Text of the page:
In an update at Wednesday night’s selectboard meeting, Murphy told the board that the bridge will need to be raised by five feet on one side, and two feet on the other. Murphy also said the state would not require a permit to be issued for the work to be completed. The work will be completed within a year, according to Murphy, using jacks to reset the bridge at a proper elevation.
“If we don’t do this, FEMA would not make flood insurance available to property owners in the village,” said Murphy. “Their theory is that the floodwater will hit the bridge and back up into the village. It’s absurd but we can’t fight city hall on this,” continued Murphy.
The town has been in possession of the bridge since June 4, 2013, but did not receive a permit from the town’s development review board beforehand. Three weeks ago, the DRB granted a retroactive conditional use permit for the bridge, with four possible conditions attached to it. One of these four conditions would need to be met by the town, based upon a review of the bridge and hydrologic and hydraulic analyses by Agency of Natural Resources Flood Plain Manager Josh Carvajal.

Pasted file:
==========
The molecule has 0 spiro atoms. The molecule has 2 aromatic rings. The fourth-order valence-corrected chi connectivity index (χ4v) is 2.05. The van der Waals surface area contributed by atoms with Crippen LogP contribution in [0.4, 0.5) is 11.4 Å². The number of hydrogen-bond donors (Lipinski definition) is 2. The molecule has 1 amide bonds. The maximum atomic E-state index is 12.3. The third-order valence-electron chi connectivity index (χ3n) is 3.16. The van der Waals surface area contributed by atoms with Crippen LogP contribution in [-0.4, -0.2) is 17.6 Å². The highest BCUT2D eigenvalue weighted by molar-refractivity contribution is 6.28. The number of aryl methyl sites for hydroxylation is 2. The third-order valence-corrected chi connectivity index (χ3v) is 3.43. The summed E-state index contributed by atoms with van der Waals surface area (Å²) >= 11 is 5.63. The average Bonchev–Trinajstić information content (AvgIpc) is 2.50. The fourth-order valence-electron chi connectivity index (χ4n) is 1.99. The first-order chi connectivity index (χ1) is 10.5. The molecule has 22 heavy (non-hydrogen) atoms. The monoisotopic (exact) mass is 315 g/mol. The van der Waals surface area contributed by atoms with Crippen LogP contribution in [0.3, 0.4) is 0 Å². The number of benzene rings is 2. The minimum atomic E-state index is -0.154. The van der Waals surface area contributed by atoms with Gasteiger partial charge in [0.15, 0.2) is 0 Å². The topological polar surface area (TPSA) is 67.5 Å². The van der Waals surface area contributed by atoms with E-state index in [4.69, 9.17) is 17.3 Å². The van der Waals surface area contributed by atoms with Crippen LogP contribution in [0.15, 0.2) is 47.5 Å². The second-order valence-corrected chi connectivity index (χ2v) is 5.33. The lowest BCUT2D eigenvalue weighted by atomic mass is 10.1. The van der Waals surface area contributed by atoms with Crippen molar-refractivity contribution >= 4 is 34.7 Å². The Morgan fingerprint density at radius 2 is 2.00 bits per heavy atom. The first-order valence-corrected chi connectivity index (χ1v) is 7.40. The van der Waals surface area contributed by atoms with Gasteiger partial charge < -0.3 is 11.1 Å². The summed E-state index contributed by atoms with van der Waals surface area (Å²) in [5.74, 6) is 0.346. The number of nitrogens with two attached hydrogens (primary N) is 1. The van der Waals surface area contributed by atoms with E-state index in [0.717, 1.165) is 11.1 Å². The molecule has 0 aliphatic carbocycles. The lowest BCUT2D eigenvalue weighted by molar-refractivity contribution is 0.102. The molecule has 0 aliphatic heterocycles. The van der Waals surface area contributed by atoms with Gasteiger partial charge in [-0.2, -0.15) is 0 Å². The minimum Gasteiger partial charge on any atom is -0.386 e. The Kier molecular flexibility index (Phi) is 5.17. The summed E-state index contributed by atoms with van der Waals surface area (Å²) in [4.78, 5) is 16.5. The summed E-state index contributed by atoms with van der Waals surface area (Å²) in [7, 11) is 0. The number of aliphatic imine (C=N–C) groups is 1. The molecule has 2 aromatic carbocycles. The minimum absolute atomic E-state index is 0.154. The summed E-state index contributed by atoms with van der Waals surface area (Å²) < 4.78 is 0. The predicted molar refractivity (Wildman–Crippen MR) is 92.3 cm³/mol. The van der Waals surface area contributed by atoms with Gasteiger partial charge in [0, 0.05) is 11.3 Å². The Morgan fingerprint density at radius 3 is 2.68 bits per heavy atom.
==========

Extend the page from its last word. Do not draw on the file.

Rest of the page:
According to the DRB’s decision, if Carvajal determined there was a rise in the base flood elevation at the bridge’s location, then it would need to be raised to an appropriate height within one year to make the permit permanent. Murphy was not specific as to what side of the bridge would be raised five feet, and which would be raised two feet.